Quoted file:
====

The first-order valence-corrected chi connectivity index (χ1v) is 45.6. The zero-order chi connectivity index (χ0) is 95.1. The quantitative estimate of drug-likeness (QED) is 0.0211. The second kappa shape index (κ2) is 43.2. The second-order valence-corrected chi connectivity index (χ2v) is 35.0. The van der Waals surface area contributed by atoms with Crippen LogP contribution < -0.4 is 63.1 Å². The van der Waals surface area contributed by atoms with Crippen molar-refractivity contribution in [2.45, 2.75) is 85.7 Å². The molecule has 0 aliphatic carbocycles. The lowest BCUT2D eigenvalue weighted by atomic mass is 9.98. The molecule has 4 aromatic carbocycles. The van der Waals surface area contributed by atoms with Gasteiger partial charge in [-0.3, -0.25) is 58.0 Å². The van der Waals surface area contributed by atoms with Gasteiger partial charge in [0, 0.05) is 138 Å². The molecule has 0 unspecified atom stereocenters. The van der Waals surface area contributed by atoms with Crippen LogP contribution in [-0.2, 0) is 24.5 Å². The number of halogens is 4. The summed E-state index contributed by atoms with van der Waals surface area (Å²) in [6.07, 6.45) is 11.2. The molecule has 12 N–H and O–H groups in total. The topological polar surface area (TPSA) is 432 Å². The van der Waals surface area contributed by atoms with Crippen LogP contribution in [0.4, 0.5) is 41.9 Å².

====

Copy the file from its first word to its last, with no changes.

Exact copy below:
The first-order valence-corrected chi connectivity index (χ1v) is 45.6. The zero-order chi connectivity index (χ0) is 95.1. The quantitative estimate of drug-likeness (QED) is 0.0211. The second kappa shape index (κ2) is 43.2. The second-order valence-corrected chi connectivity index (χ2v) is 35.0. The van der Waals surface area contributed by atoms with Crippen LogP contribution < -0.4 is 63.1 Å². The van der Waals surface area contributed by atoms with Crippen molar-refractivity contribution in [2.45, 2.75) is 85.7 Å². The molecule has 0 aliphatic carbocycles. The lowest BCUT2D eigenvalue weighted by atomic mass is 9.98. The molecule has 4 aromatic carbocycles. The van der Waals surface area contributed by atoms with Gasteiger partial charge in [-0.3, -0.25) is 58.0 Å². The van der Waals surface area contributed by atoms with Gasteiger partial charge in [0, 0.05) is 138 Å². The molecule has 0 unspecified atom stereocenters. The van der Waals surface area contributed by atoms with Crippen LogP contribution in [-0.2, 0) is 24.5 Å². The number of halogens is 4. The summed E-state index contributed by atoms with van der Waals surface area (Å²) in [6.07, 6.45) is 11.2. The molecule has 12 N–H and O–H groups in total. The topological polar surface area (TPSA) is 432 Å². The van der Waals surface area contributed by atoms with Crippen LogP contribution in [0.4, 0.5) is 41.9 Å².